He Found Luxury In a Trashy Place

Outside of dumpster house.

We’ve seen tiny houses on wheels, stilts, in vans and trailers – but this one is the ultimate hideaway. What started out as an experiment in tiny living turned into something bigger. Oakland, CA based artist Gregory Kloehn was interested in learning how to make homes from found objects. With a background in construction, he bought a brand new garbage dumpster and turned it into a home. From the outside it looks like an unassuming trash receptacle, but the inside has creature features that even include a mini bar!

The 6 x 6 little home sits on a set of wheels that enable it to be mobile. Inside, the home includes a kitchen, toilet, and couch that doubles as a bed. For the kitchen, Greg installed granite countertops where he can prepare and cook food. In one corner of the counter is a gas-powered stove with one burner, and above hangs a vent hood. He uses a cast iron skillet to cook. A small, stainless steel built-in sink with running water sits adjacent to the stove. Overhead, there’s a toaster oven that’s been mounted as a wall unit. The pantry is a set of drawers contained under the kitchen set-up where a cooler is used as a refrigerator and stores food.

Greg insulated the dumpster and used red and black cushioning to line the walls and seating area. The sofa also converts into a bed, with movable cushions that take up the entire floor space. Hidden underneath one of the couch cushions is the toilet. And no, it doesn’t flush. For now, it releases directly below the dumpster but has the ability to be connected to a septic system. An electrical system has also been installed and is accessed through a set of power strips. The water is supplied through a tank outside that runs to the kitchen sink as well as an outdoor shower!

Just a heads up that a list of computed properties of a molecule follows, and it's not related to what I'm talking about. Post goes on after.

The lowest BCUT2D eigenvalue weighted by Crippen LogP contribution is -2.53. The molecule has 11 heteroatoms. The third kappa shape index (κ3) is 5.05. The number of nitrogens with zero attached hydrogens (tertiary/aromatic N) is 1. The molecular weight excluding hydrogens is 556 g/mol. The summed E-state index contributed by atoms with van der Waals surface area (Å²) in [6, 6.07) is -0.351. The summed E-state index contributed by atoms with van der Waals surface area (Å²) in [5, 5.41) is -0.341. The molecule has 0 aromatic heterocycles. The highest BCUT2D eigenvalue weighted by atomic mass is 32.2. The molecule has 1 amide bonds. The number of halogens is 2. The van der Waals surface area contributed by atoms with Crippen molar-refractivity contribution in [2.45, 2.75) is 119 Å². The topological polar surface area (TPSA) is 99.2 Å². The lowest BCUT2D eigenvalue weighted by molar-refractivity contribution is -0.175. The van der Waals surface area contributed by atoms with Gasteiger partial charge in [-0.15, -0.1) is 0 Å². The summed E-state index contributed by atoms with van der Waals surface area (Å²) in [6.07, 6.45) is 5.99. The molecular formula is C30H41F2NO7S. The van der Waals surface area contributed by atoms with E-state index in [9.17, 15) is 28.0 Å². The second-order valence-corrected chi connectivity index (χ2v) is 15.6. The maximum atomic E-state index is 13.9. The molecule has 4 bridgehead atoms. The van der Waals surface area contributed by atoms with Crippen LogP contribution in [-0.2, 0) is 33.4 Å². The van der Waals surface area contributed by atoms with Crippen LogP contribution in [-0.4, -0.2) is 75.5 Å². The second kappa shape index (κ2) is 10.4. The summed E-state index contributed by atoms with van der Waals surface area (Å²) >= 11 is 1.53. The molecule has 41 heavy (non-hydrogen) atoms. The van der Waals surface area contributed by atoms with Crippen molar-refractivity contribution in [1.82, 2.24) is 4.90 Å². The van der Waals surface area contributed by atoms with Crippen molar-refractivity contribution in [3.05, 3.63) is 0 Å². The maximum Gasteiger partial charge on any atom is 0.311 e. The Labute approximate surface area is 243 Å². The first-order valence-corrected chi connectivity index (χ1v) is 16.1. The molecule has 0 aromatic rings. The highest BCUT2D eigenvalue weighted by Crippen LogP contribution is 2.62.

Other amenities? The propane tank that feeds the stove also powers an outdoor grill. The small grill is attached to a pole right outside the dumpster’s door. Too keep it airy, Greg also put in windows that operate by a crank in the roof. The retractable roof has two windows that let light in, but can be closed to keep the rain out. Another fun feature about the roof? It can be raised to act as a deck for lounging and entertaining. Greg sometimes sits patio umbrellas above for protection from sunlight. The stealthy and small home is movable, making it easy to move if the trash man comes or if one has pesky neighbors. This one cost roughly $4,000 to build.

Since building this home, Greg’s been busy creating similar houses made from repurposed materials and discarded items. He was inspired by homeless people’s ingenious ways of making homes for themselves. Not only does he build houses and gives them away to the local homeless population in his community, but he also teaches workshops showing others how to create homes for the homeless. His Homeless Homes Project is not just limited to his local area either; he is able to travel and bring his workshops to anyone willing to buy him a ticket. Check out Greg’s tiny home video below. What are your thoughts on the dumpster house project?